Christians for Darwin

The idea that the Church of England wants to "apologise to Darwin" seems calculated - and perhaps it was - to annoy the Daily Mail. Certainly, the Mail on Sunday rose to the bait, claiming that the church was planning "officially" to apologise to the great biologist and rounding up some usual suspects - Ann Widdecombe among them - to "greet with derision" a move which the paper described as "bizarre". "Church officials" were deemed to have compared the move with the Catholic Church's decision a few years ago to pardon Galileo (allegedly despite the reservations of one Cardinal Ratzinger). Even Terry Sanderson of the NSS was quoted as saying that it seemed "rather crazy" to apologise to someone so long after his death.

On the face of it the Church of England doesn't have much to apologise for. Indeed, if you take the view that Darwinian evolution strikes at the root of the traditional Christian world view, it must be admitted that the Church of England, at least in its official capacity, treated Darwin with remarkable forbearance. He was even buried in Westminster Abbey. Of course many Christians, at the time and since, have denounced Darwin's theory as the work of the devil. But they have not tended to be Anglican Christians. There's certainly no comparison with Galileo, who was officially denounced, condemned as a heretic, and forced to recant his outrageous suggestion that the earth revolved around the sun.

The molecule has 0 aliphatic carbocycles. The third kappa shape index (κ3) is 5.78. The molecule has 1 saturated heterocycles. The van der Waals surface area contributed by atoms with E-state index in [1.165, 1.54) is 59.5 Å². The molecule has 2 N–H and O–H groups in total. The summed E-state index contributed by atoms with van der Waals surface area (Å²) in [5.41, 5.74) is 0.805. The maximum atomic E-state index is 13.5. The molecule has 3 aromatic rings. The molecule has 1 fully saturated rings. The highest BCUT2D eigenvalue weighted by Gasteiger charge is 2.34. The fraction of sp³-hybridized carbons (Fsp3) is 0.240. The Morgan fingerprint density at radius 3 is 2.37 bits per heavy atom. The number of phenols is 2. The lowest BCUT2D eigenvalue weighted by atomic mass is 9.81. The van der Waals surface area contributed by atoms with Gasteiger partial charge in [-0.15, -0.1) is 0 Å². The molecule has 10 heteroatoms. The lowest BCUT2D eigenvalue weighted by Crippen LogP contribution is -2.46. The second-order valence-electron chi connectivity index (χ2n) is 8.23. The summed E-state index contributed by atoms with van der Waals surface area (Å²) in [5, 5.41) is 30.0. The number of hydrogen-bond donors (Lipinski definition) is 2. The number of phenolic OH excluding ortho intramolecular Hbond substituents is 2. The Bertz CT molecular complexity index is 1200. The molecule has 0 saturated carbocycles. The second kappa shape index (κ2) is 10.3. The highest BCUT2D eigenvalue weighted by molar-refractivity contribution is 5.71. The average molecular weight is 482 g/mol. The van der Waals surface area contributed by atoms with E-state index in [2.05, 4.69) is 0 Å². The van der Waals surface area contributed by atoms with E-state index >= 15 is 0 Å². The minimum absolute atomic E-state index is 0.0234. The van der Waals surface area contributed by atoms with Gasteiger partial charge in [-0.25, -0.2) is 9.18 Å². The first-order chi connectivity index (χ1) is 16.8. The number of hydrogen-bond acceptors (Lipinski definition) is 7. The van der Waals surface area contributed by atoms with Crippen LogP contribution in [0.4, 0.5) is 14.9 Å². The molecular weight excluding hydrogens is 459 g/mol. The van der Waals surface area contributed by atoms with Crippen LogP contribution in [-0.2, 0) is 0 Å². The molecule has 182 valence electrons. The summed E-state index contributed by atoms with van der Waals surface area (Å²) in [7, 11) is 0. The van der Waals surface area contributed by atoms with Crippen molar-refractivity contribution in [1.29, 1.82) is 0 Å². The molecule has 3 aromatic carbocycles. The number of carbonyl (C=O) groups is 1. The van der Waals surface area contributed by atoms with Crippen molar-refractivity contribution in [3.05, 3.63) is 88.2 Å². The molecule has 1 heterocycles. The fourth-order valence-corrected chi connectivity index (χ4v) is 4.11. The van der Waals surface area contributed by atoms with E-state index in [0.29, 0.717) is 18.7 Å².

If many Anglicans of Darwin's time resisted natural selection, it was less because of a perceived conflict with the Book of Genesis - unlike today's "Young Earth" creationists, most had already come to terms with the findings of geology - than because the theory threatened man's position as God's special and unique creation. Among Darwin's clerical opponents, the most prominent was the Bishop of Oxford, Sam Wilberforce, who famously took on Thomas Huxley in debate (he lost) and less famously, but more maliciously, intervened to prevent Darwin receiving a knighthood. Perhaps this is what the C of E wishes to apologise for. Not getting a knighthood, though, is not quite in the same league as what befell Galileo. And when he died, Darwin was eulogised from pulpits and in church magazines. In a sermon at Westminster Abbey, Canon Alfred Barry described natural selection as "by no means alien to the Christian religion" - as long as it was understood as operating "under the Divine Intelligence".